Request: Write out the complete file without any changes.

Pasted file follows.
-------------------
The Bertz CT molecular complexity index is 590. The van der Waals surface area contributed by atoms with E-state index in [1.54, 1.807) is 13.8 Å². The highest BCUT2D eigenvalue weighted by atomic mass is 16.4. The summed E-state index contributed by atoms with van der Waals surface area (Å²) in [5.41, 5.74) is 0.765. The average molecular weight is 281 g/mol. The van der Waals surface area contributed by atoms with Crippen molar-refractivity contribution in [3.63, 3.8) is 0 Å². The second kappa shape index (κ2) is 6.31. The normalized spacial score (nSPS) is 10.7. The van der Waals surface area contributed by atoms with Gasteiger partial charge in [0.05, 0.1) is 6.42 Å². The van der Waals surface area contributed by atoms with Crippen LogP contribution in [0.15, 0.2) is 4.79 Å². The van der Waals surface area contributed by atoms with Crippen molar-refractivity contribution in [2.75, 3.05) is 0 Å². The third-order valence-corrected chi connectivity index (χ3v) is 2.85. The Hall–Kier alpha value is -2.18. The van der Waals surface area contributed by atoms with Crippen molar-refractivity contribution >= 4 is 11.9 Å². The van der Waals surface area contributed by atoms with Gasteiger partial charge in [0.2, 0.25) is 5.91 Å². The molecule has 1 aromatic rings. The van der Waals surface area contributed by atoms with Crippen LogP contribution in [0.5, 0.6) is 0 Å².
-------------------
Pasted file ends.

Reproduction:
The Bertz CT molecular complexity index is 590. The van der Waals surface area contributed by atoms with E-state index in [1.54, 1.807) is 13.8 Å². The highest BCUT2D eigenvalue weighted by atomic mass is 16.4. The summed E-state index contributed by atoms with van der Waals surface area (Å²) in [5.41, 5.74) is 0.765. The average molecular weight is 281 g/mol. The van der Waals surface area contributed by atoms with Crippen molar-refractivity contribution in [3.63, 3.8) is 0 Å². The second kappa shape index (κ2) is 6.31. The normalized spacial score (nSPS) is 10.7. The van der Waals surface area contributed by atoms with Gasteiger partial charge in [0.05, 0.1) is 6.42 Å². The van der Waals surface area contributed by atoms with Crippen LogP contribution in [0.15, 0.2) is 4.79 Å². The van der Waals surface area contributed by atoms with Crippen molar-refractivity contribution in [2.75, 3.05) is 0 Å². The third-order valence-corrected chi connectivity index (χ3v) is 2.85. The Hall–Kier alpha value is -2.18. The van der Waals surface area contributed by atoms with Crippen molar-refractivity contribution >= 4 is 11.9 Å². The van der Waals surface area contributed by atoms with Gasteiger partial charge in [0.2, 0.25) is 5.91 Å². The molecule has 1 aromatic rings. The van der Waals surface area contributed by atoms with Crippen LogP contribution in [0.5, 0.6) is 0 Å².